Representatives Scott Taylor and Tulsi Gabbard Introduce Bipartisan Companion Bill to Senate Domestic Violence Loophole Closure Act
Washington, D.C. - Today, Representatives Scott Taylor (VA-2) and Tulsi Gabbard (HI-2) introduced a bipartisan companion bill to the Domestic Violence Loophole Closure Act, introduced by Senators Jeff Flake (AZ) and Martin Henrich (NM), which requires the Department of Defense (DoD) to promptly report any member of the Armed Forces convicted of domestic violence offenses to the National Instant Criminal Background Check System (NICS). The bill sets forth reporting deadlines not to exceed three days after the date of entry of judgment and requires the Secretary of Defense to submit a notice to Congress if the deadline is not met, including an explanation for the delay and a statement outlining when the name and other information of the offender will be submitted.
“The shooting in Sutherland Springs this past weekend has led many people to ask what could have been done to prevent this tragedy,” said Congressman Scott Taylor. “Our constitution protects the rights of law-abiding citizens, and I will defend them. The testimony from the U.S. Air Force which surfaced in recent days, clearly shows there is a gap in DoD reporting requirements of domestic abuse crimes to the FBI database, with respect to how they match up with civilian domestic abuse crimes. Studies show offenders committing these acts are more likely to inflict harm on others utilizing a gun. This bill responsibly tightens the reporting requirements of DoD to report service members who are convicted of committing domestic violence and will help to ensure violent criminals do not obtain firearms.”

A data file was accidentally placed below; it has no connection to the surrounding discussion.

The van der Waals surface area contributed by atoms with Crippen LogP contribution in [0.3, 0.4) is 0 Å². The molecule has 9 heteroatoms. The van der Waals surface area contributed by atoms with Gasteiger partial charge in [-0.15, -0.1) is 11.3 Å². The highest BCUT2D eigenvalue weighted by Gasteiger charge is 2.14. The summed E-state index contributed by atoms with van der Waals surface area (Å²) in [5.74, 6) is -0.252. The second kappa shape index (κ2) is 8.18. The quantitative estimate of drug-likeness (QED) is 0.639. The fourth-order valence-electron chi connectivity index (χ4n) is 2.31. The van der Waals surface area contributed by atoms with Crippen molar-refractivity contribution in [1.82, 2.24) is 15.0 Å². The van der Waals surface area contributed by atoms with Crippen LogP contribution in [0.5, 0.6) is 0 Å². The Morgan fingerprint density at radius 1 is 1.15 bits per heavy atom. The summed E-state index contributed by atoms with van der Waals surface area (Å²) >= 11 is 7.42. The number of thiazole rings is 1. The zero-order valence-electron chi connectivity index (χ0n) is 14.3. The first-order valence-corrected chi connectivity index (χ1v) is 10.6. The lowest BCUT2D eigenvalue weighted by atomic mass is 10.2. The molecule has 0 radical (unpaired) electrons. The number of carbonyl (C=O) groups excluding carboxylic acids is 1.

“Keeping firearms out of the hands of anyone convicted of domestic violence is already the law of the land and must be enforced across the board,” said Congresswoman Tulsi Gabbard. “The shooting in Sutherland Springs pointed to a glaring hole in Department of Defense reporting that made it possible for the shooter to purchase a gun, even though he had been found guilty of domestic violence while serving in the Air Force. Our bipartisan legislation increases transparency and mandates reporting of service members convicted of domestic violence to the FBI-administered National Instant Criminal Background Check System (NICS), which would prevent them from purchasing or owning firearms. Congress must act and pass this common-sense measure to help improve the safety of our communities."